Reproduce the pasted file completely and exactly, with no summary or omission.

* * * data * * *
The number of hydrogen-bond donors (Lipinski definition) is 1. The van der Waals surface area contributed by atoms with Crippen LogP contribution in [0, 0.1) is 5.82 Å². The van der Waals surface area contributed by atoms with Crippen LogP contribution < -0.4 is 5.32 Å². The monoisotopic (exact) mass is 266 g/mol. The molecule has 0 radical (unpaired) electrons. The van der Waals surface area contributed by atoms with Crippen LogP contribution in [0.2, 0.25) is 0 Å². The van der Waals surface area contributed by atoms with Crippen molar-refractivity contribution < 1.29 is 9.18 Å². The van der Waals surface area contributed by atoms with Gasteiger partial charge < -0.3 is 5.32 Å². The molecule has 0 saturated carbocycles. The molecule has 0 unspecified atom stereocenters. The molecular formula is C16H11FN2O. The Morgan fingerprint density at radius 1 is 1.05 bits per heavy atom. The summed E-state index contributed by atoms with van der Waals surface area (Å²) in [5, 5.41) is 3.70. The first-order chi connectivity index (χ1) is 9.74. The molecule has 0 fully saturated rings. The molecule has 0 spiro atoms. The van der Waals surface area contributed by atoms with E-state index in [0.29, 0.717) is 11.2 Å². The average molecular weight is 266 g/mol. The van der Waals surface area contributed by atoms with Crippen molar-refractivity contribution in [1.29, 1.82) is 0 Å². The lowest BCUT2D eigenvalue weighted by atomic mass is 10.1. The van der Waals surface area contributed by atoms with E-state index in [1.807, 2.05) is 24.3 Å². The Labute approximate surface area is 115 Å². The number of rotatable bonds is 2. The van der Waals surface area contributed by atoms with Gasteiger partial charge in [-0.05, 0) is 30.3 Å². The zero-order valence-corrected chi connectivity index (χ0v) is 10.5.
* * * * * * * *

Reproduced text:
The number of hydrogen-bond donors (Lipinski definition) is 1. The van der Waals surface area contributed by atoms with Crippen LogP contribution in [0, 0.1) is 5.82 Å². The van der Waals surface area contributed by atoms with Crippen LogP contribution < -0.4 is 5.32 Å². The monoisotopic (exact) mass is 266 g/mol. The molecule has 0 radical (unpaired) electrons. The van der Waals surface area contributed by atoms with Crippen LogP contribution in [0.2, 0.25) is 0 Å². The van der Waals surface area contributed by atoms with Crippen molar-refractivity contribution < 1.29 is 9.18 Å². The van der Waals surface area contributed by atoms with Gasteiger partial charge < -0.3 is 5.32 Å². The molecule has 0 saturated carbocycles. The molecule has 0 unspecified atom stereocenters. The molecular formula is C16H11FN2O. The Morgan fingerprint density at radius 1 is 1.05 bits per heavy atom. The summed E-state index contributed by atoms with van der Waals surface area (Å²) in [5, 5.41) is 3.70. The first-order chi connectivity index (χ1) is 9.74. The molecule has 0 fully saturated rings. The molecule has 0 spiro atoms. The van der Waals surface area contributed by atoms with E-state index in [0.29, 0.717) is 11.2 Å². The average molecular weight is 266 g/mol. The van der Waals surface area contributed by atoms with Crippen molar-refractivity contribution in [1.29, 1.82) is 0 Å². The lowest BCUT2D eigenvalue weighted by atomic mass is 10.1. The van der Waals surface area contributed by atoms with E-state index in [1.807, 2.05) is 24.3 Å². The Labute approximate surface area is 115 Å². The number of rotatable bonds is 2. The van der Waals surface area contributed by atoms with Gasteiger partial charge in [-0.05, 0) is 30.3 Å². The zero-order valence-corrected chi connectivity index (χ0v) is 10.5.